"If President John McCain had reappointed Bush's Federal Reserve chairman and that Federal Reserve chairman was attempting a second round of quantitative easing, would Doug Holtz-Eakin and William Kristol really be signing letters demanding that he stop?"

NO.

And thus concludes today's round of SATSQ.

Posted by: Nylund154 | November 16, 2010 3:37 PM | Report abuse

Paul Krugman is flat out lying about his model.

In 2006, Krugman was screaming about how the new Democrat congress needs to increase government spending.

Completely inconsistent with his so-called stated aggregate demand beliefs. Demand was pretty high back then.

Posted by: krazen1211 | November 16, 2010 3:52 PM | Report abuse

I wonder what Klein thinks of Krugman's recent admission re the coming "death panels":

...“some years down the pike, we’re going to get the real solution, which is going to be a combination of death panels and sales taxes”

http://www.classicalvalues.com/archives/2010/11/till_death_pane.html

Posted by: msoja | November 16, 2010 4:05 PM | Report abuse

msoja - You gotta problem with death panels?

Posted by: klautsack | November 16, 2010 4:16 PM | Report abuse

I'm just surprised anyone would take republican conservative "thinkers" seriously at this point.

They don't validate any of their work. They just reach into a barrel, pull out whatever is on top, scream it to the heavens and their sheep take it as gospel.

Proof? Evidence? Empirical data? Peer-reviews? Perish the thought!

Posted by: JERiv | November 16, 2010 4:37 PM | Report abuse

Brooks' column brought these quotes to mind:

"its statements and propositions are not derived from experience... They are not subject to verification or falsification on the ground of experience and facts."
-Ludwig von Mises on his economic theory

"[Social science theories can] never be verified or falsified by reference to facts."
-F.A. Hayek

Guys, your way of thinking clearly has no place in serious policy making.

Why? Well, Galactic Lord Xintar of the Orion Nebula, Cosmic Arbiter of All Things Economic, rode to my doorstep on a chariot pulled by unicorns last night and told me Keynesian models are correct.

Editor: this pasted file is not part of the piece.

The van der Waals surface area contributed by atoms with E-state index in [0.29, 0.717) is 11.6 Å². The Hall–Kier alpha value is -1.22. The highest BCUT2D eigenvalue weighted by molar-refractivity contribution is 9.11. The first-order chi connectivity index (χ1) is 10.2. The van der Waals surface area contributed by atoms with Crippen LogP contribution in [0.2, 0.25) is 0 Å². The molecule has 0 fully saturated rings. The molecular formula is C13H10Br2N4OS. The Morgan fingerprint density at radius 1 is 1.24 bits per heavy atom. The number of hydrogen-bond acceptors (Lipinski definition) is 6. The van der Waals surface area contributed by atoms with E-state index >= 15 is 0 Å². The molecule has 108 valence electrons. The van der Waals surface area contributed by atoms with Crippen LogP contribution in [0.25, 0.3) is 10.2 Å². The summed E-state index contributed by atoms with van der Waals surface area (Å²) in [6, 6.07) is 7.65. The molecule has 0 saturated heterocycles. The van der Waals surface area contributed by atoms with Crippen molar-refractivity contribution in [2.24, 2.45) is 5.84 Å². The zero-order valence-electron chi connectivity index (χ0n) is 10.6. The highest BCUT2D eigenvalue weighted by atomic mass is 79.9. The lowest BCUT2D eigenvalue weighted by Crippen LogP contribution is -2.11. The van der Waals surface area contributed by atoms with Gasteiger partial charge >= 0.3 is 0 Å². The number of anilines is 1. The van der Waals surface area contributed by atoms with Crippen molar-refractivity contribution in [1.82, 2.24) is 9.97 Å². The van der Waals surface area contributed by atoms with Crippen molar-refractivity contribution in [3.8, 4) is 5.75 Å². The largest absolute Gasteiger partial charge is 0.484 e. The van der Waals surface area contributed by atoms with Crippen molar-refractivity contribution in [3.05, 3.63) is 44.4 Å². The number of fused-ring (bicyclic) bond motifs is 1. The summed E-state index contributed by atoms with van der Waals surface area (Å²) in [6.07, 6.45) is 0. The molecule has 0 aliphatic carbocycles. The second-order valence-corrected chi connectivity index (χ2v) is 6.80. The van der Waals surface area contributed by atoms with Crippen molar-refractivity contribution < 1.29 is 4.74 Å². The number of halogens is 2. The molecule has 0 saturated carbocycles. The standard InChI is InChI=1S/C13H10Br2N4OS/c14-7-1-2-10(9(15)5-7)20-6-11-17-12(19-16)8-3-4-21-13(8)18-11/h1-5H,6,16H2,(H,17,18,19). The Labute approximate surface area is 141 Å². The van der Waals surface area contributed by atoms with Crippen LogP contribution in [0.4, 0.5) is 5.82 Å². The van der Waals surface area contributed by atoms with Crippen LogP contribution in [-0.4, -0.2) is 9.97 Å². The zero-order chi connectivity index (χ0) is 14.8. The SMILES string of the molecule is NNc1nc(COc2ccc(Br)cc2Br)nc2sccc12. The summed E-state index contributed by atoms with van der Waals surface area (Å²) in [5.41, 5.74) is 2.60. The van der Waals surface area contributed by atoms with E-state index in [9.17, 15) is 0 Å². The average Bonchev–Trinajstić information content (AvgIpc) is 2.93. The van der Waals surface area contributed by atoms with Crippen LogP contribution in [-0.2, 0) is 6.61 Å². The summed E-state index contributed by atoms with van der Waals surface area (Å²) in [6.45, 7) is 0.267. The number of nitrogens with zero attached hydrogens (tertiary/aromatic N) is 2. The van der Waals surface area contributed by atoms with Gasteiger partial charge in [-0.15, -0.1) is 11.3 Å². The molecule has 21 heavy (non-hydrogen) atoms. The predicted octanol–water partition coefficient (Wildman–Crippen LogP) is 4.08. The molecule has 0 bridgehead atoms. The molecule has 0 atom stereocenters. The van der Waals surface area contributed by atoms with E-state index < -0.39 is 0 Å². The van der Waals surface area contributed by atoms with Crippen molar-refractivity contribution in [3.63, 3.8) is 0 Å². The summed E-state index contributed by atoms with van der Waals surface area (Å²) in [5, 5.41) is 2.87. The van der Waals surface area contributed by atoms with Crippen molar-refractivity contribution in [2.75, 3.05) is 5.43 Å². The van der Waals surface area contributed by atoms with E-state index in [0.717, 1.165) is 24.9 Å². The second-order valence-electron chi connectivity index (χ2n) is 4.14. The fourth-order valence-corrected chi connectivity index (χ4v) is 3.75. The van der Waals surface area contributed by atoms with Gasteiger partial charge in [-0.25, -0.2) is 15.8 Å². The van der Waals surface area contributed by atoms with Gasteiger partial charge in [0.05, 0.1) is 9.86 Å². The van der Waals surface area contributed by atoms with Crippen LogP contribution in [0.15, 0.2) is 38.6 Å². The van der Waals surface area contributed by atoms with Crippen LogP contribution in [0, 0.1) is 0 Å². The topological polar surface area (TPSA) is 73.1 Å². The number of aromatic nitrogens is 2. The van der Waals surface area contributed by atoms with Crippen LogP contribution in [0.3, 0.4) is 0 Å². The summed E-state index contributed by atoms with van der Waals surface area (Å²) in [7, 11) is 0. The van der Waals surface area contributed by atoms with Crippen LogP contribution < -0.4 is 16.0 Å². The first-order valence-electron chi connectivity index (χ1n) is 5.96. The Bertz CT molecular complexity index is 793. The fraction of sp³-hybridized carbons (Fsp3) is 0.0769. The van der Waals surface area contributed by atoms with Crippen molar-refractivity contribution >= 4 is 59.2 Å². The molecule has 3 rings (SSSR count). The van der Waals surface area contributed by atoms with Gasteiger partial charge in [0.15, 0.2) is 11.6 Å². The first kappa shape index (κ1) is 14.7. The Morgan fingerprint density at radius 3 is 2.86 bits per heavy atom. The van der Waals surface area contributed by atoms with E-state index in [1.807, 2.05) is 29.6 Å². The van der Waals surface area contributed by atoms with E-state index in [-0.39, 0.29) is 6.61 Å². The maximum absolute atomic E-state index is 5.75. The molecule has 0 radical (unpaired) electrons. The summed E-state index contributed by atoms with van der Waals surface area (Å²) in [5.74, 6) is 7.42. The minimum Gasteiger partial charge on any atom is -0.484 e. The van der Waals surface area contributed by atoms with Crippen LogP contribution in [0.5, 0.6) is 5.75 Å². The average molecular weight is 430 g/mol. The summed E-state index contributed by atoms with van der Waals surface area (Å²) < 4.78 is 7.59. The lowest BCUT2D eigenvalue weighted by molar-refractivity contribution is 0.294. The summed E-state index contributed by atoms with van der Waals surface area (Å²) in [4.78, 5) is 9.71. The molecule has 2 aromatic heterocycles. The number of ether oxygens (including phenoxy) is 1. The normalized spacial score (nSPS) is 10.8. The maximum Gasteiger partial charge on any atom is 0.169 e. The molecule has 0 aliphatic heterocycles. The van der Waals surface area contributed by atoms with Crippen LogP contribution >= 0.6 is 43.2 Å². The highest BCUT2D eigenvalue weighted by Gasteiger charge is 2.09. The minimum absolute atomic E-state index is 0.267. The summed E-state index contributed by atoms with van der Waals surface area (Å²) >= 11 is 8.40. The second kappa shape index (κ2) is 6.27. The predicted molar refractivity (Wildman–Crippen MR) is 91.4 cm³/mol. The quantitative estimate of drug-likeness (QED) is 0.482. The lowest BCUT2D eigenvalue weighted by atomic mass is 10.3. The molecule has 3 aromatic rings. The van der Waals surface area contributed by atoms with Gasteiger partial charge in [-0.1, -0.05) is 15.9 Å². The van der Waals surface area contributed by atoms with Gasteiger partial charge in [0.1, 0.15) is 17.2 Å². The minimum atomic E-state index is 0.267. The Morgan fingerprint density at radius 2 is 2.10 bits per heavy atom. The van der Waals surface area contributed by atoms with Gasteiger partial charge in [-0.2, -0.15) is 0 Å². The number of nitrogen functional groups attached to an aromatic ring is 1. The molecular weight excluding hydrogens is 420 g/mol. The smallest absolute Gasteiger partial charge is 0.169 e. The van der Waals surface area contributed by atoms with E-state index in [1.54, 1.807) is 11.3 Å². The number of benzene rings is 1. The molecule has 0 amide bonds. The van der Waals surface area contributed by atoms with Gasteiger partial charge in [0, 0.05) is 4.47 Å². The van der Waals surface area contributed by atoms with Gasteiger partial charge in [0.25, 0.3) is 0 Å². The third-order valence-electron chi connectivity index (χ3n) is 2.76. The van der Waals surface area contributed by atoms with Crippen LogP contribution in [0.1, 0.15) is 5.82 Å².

What's that? Evidence? I thought you said that wasn't relevant to questions of economic theory.

Without evidence you can't take such an authoritative claim seriously?

Well now you know exactly how I feel about your claims.

Posted by: Bill_Casey | November 16, 2010 6:41 PM | Report abuse

Vacuous sloganeer msoja in "inability to detect black humor" shocker.

Posted by: pseudonymousinnc | November 16, 2010 7:12 PM | Report abuse

--*Vacuous sloganeer msoja in "inability to detect black humor" shocker.*--

Here's Krugman, "clarifying" his earlier remarks (cited above):

//cite
(a) health care costs will have to be controlled, which will surely require having Medicare and Medicaid decide what they’re willing to pay for — not really death panels, of course, but consideration of medical effectiveness and, at some point, how much we’re willing to spend for extreme care
//end cite

You see, not "really" death panels, just a bunch a good hearted, really smart folks making life and death decisions for the little people.

If that's "black humor", it's not funny, and it's all you, mousi.

Kruglink: http://krugman.blogs.nytimes.com/2010/11/14/death-panels-and-sales-taxes/

Posted by: msoja | November 16, 2010 8:29 PM | Report abuse